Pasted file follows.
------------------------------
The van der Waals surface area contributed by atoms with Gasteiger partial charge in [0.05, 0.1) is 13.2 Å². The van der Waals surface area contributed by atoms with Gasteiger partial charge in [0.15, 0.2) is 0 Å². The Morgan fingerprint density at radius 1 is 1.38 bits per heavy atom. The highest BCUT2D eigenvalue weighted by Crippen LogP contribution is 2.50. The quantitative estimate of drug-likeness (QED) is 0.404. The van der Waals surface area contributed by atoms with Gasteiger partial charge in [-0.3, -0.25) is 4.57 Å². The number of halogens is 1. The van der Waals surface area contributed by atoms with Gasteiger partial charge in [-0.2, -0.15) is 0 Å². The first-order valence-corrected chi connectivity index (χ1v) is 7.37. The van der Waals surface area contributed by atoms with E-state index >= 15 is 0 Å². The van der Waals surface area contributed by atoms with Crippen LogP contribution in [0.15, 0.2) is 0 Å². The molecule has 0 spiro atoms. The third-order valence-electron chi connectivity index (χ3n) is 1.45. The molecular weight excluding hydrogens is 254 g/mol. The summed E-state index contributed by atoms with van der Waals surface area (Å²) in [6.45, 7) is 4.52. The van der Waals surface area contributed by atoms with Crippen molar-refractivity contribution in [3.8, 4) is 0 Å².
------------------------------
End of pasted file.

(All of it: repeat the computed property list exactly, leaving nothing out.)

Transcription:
The van der Waals surface area contributed by atoms with Gasteiger partial charge in [0.05, 0.1) is 13.2 Å². The van der Waals surface area contributed by atoms with Gasteiger partial charge in [0.15, 0.2) is 0 Å². The Morgan fingerprint density at radius 1 is 1.38 bits per heavy atom. The highest BCUT2D eigenvalue weighted by Crippen LogP contribution is 2.50. The quantitative estimate of drug-likeness (QED) is 0.404. The van der Waals surface area contributed by atoms with Gasteiger partial charge in [-0.3, -0.25) is 4.57 Å². The number of halogens is 1. The van der Waals surface area contributed by atoms with Gasteiger partial charge in [-0.2, -0.15) is 0 Å². The first-order valence-corrected chi connectivity index (χ1v) is 7.37. The van der Waals surface area contributed by atoms with E-state index >= 15 is 0 Å². The van der Waals surface area contributed by atoms with Crippen LogP contribution in [0.15, 0.2) is 0 Å². The molecule has 0 spiro atoms. The third-order valence-electron chi connectivity index (χ3n) is 1.45. The molecular weight excluding hydrogens is 254 g/mol. The summed E-state index contributed by atoms with van der Waals surface area (Å²) in [6.45, 7) is 4.52. The van der Waals surface area contributed by atoms with Crippen molar-refractivity contribution in [3.8, 4) is 0 Å².